Taurus Car Club of America : Ford Taurus Forum banner

1 - 8 of 8 Posts

·
Registered
Joined
·
10 Posts
Discussion Starter #1
2011 Taurus SEL with 104,000 miles. I have new pads and rotors on the way - ordered the Raybestos 680758R, as well as the Wagner QuickStop ZD1376 front brake pads.



(Feel free to recommend something different if you think the above choices are totally off the rails... Nothing extremely special needed... I just want smooth decent stopping power without paying an arm and a leg).



Here's the questions I have:

  • after I remove the existing pads, and the calipers are dangling, what do I need to do to the existing calipers to make darn certain they're in good shape for my new pads, and won't do anything like warp the new rotors by holding the pads against them when I'm not braking? That type of stuff.
  • I've heard of greasing slide pins... (what kind of grease would I use, just normal lithium grease?)
  • I also had a shop I think I trust tell me they sandblast all calipers when they replace pads & rotors, to make sure the pads will slide nicely in their space in the caliper. That sounds like a bit of overkill and I don't really want to disconnect brake lines when I do the pads & rotors... I thought maybe I could take a wire brush to every surface the pads might slide along? But then I'm scared I'll just invite rust to move into any surface I brush... Is there anything I could easily coat the caliper's surfaces with to prevent surface rust?


Anything else I'm not thinking of? The bread & butter of my brake job experience was with early 2000's and mid-90's Taurii/Sables... They just seem to be a bit more simplistic.


Another curiosity - how do I know if I have the "standard" or "performance" brakes? Or is it just simply a different shaped pad that goes into the same caliper that determines this?
 

·
Registered
Joined
·
207 Posts
You tube has many great videos on replacing brake pads and rotors. The sliding pins are very important to clean and lube (use proper lube). Ensure the pads move freely in their channels, the last set I installed had bad casting on the tangs and would not release easily causing them to drag.
 

·
Super Moderator
Joined
·
7,871 Posts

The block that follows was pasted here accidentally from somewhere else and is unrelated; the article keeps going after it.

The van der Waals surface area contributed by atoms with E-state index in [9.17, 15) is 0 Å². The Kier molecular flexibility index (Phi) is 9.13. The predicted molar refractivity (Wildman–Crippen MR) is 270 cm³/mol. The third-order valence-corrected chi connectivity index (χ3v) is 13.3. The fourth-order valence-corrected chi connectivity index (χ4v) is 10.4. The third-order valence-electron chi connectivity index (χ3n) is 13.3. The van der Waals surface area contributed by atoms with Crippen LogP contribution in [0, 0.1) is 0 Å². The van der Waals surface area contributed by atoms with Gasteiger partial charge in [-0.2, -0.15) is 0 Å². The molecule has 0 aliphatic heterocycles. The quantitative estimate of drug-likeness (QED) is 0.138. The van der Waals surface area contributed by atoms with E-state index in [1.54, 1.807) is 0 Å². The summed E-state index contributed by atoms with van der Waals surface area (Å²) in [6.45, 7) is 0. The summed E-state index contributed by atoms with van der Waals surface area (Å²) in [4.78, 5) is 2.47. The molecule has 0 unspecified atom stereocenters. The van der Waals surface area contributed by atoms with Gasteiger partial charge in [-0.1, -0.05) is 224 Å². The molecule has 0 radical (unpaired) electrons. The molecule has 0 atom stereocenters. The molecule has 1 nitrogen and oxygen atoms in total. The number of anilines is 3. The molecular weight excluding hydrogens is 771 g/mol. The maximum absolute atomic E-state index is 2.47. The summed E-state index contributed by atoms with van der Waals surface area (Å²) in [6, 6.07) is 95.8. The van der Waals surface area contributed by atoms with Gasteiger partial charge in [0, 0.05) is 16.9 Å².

You tube has many great videos on replacing brake pads and rotors. The sliding pins are very important to clean and lube (use proper lube). Ensure the pads move freely in their channels, the last set I installed had bad casting on the tangs and would not release easily causing them to drag.
I have also seen pads with the tangs a bit too long causing drag a few times. A minute with the bench grinder took care of the problem.
 

·
Registered
Joined
·
37 Posts
I went back to Motorcraft pads. The Wagner pads I got for my '13 were loose and would cause a loud metallic click sound when brakes applied. Between the pads and hardware, there was just too much slop in the pads. Put the new Motorcraft pads in and noise gone.
 

·
Registered
Joined
·
10 Posts
I just did mine- 143000 on factory brakes- and there was 20% of the pad left. I had pedal moderate pulse.
I used Raybestos ceramic- and turned the rotors. All went well - but my caliper pins were stuck. Grease in them was dried out so I cleaned them up and used the special grease they sell.
I cleaned the scale between the rotor fins as salt will sit in the scale and corrode them.
New brakes are good- they do squeal in reverse but no sign of brake dust on my wheels.
My fuel economy at 68mph went from 34 to 35.5 --I swear ---from the stuck pins???
 

·
Registered
Joined
·
10 Posts
Discussion Starter #6
143000 on factory brakes- and there was 20% of the pad left.

143,000 on factory brakes? I'm impressed. This will be the second set of front brakes I've put on this car.


Bought the car with 28,000 miles, replaced front pads & rotors around 45-50,000 because one pad was metal-on-metal.


Now, at 104,000, I checked, and one of my pads was down to just over 1/16 of an inch thick...


Hence... why I want to make sure to do everything I can to make them last this time around and make sure nothing is causing the premature wear any more.
 

·
Registered
Joined
·
207 Posts
What is considered proper lube for caliper pins? I presume from this comment that it's not just your standard shop grease?
I picked up a product called SIL-GLYDE. It works very well and does not melt from heat on the brakes. I am sure there are many silicone base lubes available.
 
1 - 8 of 8 Posts
Top